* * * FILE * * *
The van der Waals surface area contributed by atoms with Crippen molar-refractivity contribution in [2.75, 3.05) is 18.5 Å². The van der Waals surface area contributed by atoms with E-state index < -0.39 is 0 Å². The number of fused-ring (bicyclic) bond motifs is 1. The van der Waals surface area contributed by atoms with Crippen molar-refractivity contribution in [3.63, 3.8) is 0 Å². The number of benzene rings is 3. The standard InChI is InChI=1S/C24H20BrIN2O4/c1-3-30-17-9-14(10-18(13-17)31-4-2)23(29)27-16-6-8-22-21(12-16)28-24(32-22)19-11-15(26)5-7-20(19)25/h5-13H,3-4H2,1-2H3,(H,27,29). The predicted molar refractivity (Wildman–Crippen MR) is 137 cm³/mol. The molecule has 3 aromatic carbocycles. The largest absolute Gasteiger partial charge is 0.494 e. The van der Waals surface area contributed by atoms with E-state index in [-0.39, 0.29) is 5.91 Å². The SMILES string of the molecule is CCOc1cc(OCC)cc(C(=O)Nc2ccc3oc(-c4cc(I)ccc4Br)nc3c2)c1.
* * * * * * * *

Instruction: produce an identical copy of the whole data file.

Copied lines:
The van der Waals surface area contributed by atoms with Crippen molar-refractivity contribution in [2.75, 3.05) is 18.5 Å². The van der Waals surface area contributed by atoms with E-state index < -0.39 is 0 Å². The number of fused-ring (bicyclic) bond motifs is 1. The van der Waals surface area contributed by atoms with Crippen molar-refractivity contribution in [3.63, 3.8) is 0 Å². The number of benzene rings is 3. The standard InChI is InChI=1S/C24H20BrIN2O4/c1-3-30-17-9-14(10-18(13-17)31-4-2)23(29)27-16-6-8-22-21(12-16)28-24(32-22)19-11-15(26)5-7-20(19)25/h5-13H,3-4H2,1-2H3,(H,27,29). The predicted molar refractivity (Wildman–Crippen MR) is 137 cm³/mol. The molecule has 3 aromatic carbocycles. The largest absolute Gasteiger partial charge is 0.494 e. The van der Waals surface area contributed by atoms with E-state index in [-0.39, 0.29) is 5.91 Å². The SMILES string of the molecule is CCOc1cc(OCC)cc(C(=O)Nc2ccc3oc(-c4cc(I)ccc4Br)nc3c2)c1.